Any liberalisation of mainland China’s aviation market would likely result in the birth of new provincial Chinese airlines, but private-sector operators wishing to enter the market would face immense challenges, says the head of airline body the Association of Asia Pacific Airlines (AAPA).
While China already has a number of regional carriers such as Chengdu Airlines, any efforts to encourage new operators to enter the market could result in the proliferation of new provincially backed airlines, argues Andrew Herdman.
“If they [the Chinese] opened up the market, you might find provincially backed rather than state-owned airlines being launched by local governments, which could be interesting," he says. "We have seen a bit of that happening in [South] Korea. That raises issues in terms of state aid and what their objective be in launching such a venture.”
But Herdman says it is unlikely that the kind of overseas private-sector competition now found in the Hong Kong market would be repeated in mainland China, asking: “What is your edge?” New overseas or new private airlines would, he adds, have to pay the “same airport charges; you’re going to have the same airspace congestion; you will have the same problem of securing airport slots at congested airports.”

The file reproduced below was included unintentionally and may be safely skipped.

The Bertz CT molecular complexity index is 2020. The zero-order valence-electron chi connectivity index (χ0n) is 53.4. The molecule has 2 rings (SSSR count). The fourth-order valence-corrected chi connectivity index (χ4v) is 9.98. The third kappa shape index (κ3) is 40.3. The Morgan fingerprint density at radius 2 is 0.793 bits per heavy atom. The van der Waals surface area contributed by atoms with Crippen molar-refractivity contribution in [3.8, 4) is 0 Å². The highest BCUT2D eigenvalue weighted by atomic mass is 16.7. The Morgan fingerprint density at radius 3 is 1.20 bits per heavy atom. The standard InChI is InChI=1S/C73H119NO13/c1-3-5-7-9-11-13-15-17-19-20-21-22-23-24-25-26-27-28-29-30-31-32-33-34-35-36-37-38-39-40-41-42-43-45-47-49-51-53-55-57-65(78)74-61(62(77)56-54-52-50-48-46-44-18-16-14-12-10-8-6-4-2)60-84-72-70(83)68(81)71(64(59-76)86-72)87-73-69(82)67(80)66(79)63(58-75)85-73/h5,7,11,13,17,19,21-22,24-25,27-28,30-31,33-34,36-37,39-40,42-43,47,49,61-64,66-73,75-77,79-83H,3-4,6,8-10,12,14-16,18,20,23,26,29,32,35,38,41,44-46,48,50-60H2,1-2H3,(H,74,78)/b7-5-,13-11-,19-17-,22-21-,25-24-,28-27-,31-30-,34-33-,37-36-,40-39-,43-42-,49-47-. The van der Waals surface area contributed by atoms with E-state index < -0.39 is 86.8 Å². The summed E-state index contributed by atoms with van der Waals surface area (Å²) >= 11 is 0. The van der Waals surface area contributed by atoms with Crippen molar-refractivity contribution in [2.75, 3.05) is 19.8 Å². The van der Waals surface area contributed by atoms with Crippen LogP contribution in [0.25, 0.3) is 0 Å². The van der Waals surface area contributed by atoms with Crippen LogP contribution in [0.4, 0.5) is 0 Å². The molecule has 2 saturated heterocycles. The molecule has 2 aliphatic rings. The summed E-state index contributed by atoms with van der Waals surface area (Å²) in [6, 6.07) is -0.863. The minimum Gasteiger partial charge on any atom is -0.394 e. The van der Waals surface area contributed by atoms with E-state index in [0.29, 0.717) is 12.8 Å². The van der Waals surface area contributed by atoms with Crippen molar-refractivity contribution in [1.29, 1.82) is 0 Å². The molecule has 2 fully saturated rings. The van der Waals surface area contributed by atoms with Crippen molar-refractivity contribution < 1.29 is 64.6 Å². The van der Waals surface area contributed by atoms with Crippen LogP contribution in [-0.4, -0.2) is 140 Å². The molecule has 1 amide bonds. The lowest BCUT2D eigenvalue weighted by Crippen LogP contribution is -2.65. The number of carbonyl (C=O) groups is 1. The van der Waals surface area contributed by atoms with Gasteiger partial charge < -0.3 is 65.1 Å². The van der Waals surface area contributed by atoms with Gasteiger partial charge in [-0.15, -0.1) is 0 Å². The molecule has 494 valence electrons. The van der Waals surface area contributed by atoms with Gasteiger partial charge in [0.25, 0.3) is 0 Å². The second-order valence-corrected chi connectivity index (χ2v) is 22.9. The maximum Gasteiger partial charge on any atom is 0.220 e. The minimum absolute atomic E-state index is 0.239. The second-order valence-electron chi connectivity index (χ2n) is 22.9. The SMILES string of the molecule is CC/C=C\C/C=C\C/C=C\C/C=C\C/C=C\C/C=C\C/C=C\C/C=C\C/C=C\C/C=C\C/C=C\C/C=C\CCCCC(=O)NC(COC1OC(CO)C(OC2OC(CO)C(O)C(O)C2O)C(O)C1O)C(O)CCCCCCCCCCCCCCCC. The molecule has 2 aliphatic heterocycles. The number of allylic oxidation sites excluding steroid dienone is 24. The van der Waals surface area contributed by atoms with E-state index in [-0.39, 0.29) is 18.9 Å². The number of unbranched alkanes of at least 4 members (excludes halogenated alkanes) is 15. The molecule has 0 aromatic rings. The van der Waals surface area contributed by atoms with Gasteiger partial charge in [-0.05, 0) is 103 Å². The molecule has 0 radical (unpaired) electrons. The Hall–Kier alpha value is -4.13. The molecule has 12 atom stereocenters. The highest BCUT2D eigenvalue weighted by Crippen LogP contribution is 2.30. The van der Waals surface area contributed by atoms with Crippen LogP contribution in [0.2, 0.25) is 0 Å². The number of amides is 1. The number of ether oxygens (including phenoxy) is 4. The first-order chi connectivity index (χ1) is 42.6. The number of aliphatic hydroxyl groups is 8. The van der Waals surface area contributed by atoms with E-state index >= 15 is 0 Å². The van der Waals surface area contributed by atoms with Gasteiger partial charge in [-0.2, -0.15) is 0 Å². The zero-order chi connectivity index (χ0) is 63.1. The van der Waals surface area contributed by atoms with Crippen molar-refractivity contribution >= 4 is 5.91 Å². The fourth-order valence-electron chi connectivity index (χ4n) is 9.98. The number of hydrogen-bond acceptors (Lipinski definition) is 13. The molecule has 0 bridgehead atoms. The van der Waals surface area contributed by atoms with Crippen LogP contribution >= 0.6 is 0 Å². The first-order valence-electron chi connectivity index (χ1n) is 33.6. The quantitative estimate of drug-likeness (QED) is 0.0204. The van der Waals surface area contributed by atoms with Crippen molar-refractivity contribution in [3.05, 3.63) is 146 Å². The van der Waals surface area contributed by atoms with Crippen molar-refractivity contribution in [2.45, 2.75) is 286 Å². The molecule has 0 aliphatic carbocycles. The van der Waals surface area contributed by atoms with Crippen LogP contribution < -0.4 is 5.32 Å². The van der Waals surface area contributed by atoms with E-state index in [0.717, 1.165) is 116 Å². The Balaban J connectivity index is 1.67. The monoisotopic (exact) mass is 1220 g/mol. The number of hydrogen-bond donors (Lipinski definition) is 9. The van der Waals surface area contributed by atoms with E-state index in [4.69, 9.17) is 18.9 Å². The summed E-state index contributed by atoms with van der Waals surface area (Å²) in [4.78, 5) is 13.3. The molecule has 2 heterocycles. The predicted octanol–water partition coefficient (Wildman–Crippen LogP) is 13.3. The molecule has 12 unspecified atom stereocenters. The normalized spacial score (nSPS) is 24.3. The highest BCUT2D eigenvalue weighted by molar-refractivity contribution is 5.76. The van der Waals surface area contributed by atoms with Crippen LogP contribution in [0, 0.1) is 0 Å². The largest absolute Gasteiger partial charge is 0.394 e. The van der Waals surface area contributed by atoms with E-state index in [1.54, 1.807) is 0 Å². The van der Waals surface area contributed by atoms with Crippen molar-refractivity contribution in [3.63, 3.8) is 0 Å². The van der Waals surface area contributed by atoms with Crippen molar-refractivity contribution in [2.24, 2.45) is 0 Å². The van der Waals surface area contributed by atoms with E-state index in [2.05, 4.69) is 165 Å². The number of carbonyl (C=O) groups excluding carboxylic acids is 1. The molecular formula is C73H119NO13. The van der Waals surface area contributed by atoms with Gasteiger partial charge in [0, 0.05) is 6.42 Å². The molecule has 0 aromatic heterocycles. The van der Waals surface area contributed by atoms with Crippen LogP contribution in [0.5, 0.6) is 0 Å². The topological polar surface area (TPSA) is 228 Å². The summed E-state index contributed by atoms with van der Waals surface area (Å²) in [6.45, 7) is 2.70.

“Can you improve on the cost and service levels of the majors? Chinese airlines may not be low-cost in terms of how we understand that label, but they are pretty low-cost by global terms because they have low labour costs and achieve efficiencies in fleet utilisation.
“The criticism of the Chinese carriers used to be that they had low load factors compared to other operators globally, but that’s no longer the case. The load factors in China are now high,” he says.
While low-cost carrier Spring Aviation has been a success, that is the "exception" to the rule and the kind of low-cost revolution seen elsewhere in Asia remains a long distant prospect in mainland China, he adds.
Herdman says China’s state-owned airlines are able to get good prices on aircraft orders and have good levels of distribution, and that their frequent-flyer programmes are steadily developing, further reducing the economies of scale a private operator could hope to bring to bear in the market.
Where overseas carriers could find opportunities is in international collaboration, as Chinese carriers “don’t have international distribution, they don’t have brand recognition, they don’t have the product or service reputation” and so they cannot compete as effectively as European, US or other Asian carriers on many international routes, in Herman's view.